Top News

HELKER-NYGREN: Restricting Caster Semenya is just the latest example of limiting women in sports

Caster Semenya - Reuters

Those who don't fit or don't want to operate within the narrowly defined roles that society has given them are met with resistance.

At the start of this month, Caster Semenya lost the legal battle against the International Association of Athletics Federations (IAAF), which means that she must take medication to decrease her naturally high testosterone levels if she wants to continue to compete in 800- and 1,500-metre races. The IAAF concluded that it would be unfair towards all other female athletes if it did not restrict Semenya’s natural hormone composition.

Ironically, the IAAF doesn’t seem to care to limit men’s natural testosterone levels to ensure that the situation is fair for all competing men. Nor does the IAAF have any issues with other types of natural advantages for either women or men, such as extraordinarily tall people in basketball and those with unusually high levels of oxygen uptake capacity in aerobic sports. Why? Because that’s how sports work. Sports are competitive and those with noteworthy talents or genetical advantages are more likely to succeed than others. Sports are inherently unfair.

Ironically, the IAAF doesn’t seem to care to limit men’s natural testosterone levels to ensure that the situation is fair for all competing men.

So why is the IAAF concerned with restricting Semenya? Its actions suggest that natural advantages are acceptable until they challenge some fundamental aspect of society – in this case, the idea of what constitutes “women.” The IAAF is trying to hold on to the status quo; it is doing precisely what others in powerful positions have done before them throughout history – they try to limit women.

In the past, women have been pulled off courses in running races just because of their gender. Today, we consider that unacceptable and ultimately illegal, but we might not have come as far as we’d like to think.

Just a few months ago in Belgium, a female cyclist was forced to stop mid-race because she had caught up to the male cyclists who started ahead of her. Her performance was not met with admiration and encouragement – she was forced to stop, which ruined her race. Last year, when the French tennis player Alizé Cornet briefly took off her top on the tennis court, she was issued a code violation , while players like Rafael Nadal and Novak Djokovic recurrently do this without anyone raising eyebrows.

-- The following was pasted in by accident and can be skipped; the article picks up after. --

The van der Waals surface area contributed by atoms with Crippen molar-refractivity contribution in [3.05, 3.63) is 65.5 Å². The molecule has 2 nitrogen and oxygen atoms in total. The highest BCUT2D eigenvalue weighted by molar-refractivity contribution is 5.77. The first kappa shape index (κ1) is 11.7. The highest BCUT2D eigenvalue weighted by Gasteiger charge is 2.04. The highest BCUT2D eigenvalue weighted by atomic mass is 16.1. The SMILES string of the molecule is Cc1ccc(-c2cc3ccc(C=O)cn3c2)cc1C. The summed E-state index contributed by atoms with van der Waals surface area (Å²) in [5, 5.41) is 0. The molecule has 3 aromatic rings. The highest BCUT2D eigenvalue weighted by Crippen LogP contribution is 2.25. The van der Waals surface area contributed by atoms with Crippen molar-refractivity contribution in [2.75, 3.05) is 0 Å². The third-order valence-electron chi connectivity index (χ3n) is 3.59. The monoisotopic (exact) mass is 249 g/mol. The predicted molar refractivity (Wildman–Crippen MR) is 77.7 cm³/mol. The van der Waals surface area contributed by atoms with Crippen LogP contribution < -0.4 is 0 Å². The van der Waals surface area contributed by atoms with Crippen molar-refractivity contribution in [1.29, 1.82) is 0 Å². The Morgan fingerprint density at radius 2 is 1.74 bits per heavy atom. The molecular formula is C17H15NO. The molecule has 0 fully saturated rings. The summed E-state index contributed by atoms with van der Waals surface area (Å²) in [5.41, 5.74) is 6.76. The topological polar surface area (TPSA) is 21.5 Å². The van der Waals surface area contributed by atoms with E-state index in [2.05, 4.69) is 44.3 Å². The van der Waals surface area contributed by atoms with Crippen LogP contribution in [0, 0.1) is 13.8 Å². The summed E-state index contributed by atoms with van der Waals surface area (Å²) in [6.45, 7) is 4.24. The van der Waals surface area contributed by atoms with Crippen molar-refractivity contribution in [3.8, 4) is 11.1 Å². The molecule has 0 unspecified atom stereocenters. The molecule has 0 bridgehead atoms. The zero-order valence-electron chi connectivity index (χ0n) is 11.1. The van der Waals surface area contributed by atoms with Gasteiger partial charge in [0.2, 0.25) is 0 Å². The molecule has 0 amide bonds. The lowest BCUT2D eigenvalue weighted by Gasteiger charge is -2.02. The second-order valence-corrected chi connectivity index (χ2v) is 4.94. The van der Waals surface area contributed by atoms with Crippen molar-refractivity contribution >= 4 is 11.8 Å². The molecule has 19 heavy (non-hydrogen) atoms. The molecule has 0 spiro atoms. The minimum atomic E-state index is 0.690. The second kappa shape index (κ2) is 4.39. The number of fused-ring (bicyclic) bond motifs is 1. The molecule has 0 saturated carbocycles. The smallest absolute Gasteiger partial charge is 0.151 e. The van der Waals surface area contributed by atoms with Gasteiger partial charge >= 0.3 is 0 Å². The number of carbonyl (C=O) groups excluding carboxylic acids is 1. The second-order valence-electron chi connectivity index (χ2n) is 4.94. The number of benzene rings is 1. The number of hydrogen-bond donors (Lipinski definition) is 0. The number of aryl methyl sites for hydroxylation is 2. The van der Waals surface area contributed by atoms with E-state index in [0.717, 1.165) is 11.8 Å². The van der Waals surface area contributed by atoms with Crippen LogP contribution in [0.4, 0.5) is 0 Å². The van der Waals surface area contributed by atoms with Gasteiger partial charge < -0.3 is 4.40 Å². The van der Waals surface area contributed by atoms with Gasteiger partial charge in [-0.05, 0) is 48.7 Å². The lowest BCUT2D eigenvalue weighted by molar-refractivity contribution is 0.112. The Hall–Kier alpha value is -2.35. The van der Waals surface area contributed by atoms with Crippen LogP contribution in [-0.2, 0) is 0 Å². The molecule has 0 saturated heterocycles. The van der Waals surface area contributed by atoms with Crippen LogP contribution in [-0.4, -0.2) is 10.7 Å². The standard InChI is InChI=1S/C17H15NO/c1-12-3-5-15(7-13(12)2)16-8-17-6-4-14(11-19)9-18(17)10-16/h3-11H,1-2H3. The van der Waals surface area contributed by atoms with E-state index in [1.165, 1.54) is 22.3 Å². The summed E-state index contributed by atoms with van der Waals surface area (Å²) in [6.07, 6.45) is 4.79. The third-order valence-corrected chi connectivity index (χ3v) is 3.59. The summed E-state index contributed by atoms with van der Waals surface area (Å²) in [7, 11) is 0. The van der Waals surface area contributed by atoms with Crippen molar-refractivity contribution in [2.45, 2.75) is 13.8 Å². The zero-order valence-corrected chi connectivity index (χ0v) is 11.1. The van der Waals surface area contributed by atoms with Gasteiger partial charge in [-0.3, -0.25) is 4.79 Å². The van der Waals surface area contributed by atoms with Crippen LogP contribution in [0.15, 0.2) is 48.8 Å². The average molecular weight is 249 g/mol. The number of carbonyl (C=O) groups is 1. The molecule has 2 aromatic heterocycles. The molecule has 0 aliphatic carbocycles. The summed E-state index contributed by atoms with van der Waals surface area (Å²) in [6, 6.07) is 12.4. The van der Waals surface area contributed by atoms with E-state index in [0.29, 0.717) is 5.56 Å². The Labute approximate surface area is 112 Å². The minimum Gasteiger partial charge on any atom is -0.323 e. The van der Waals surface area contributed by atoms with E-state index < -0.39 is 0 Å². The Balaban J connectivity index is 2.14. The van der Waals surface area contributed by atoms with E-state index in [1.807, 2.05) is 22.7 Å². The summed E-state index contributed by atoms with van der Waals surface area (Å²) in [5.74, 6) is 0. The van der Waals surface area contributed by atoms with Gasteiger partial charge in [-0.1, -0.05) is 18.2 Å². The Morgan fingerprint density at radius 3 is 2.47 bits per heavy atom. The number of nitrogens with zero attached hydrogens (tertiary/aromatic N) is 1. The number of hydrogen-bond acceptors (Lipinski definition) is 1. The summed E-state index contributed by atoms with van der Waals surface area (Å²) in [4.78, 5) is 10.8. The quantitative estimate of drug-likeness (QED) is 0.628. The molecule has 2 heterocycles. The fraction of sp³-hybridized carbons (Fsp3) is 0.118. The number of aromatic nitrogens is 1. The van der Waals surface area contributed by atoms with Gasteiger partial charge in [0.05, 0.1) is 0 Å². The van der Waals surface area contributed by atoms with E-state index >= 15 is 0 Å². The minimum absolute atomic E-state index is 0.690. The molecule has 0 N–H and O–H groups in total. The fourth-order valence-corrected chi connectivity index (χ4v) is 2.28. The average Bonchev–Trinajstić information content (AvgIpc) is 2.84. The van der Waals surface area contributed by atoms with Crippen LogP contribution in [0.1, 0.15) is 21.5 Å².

These are not unique events; examples of women being limited when men can roam freely are abundant. As in Caster Semenya’s case, women who don’t fit or don’t want to operate within the narrowly defined roles that society has given them, are met with resistance.

The IAAF’s proposed limit on women’s testosterone levels is also problematic from a purely scientific perspective. Recent studies have shown that the human brain, which controls the production of testosterone and other hormones, has a composition that can not usefully be gendered. There are larger brain differences within the category of women and men separately than between them. Other studies have exposed that sociocultural factors, not just biology , have effects on the level of testosterone that is produced, which further supports the inadequacy of rigid sex and gender categorizations.

The differences between men and women, both in terms of behaviour and biology, are not as clearly distinct as some would like to think. In the case of Semenya, this has created confusion as people cannot grasp the concept of her being a woman and having higher levels of testosterone than what is traditionally seen as “normal” for women. But what if our definition of a woman does not reflect the reality?

Instead of further restricting the biological and social characteristics of women, we should take this opportunity to expand them. Forcing a woman to lower her natural testosterone level artificially is a desperate effort to limit her being. The IAAF is willing to fight against what nature gave Semenya, to hold on to norms and standards that humans themselves have created. It is not just discriminatory; it lacks any resemblance of logic.

Women who have more of what is considered “male” characteristics are every day told by society to suppress these features. The IAAF has now taken the first step to institutionalize this for the distances in which Semenya competes. This is a step back for women and gender equality.

Ellen Helker-Nygren is a 26-year old student at the University of Ottawa.

Copyright Postmedia Network Inc., 2019

Recent Stories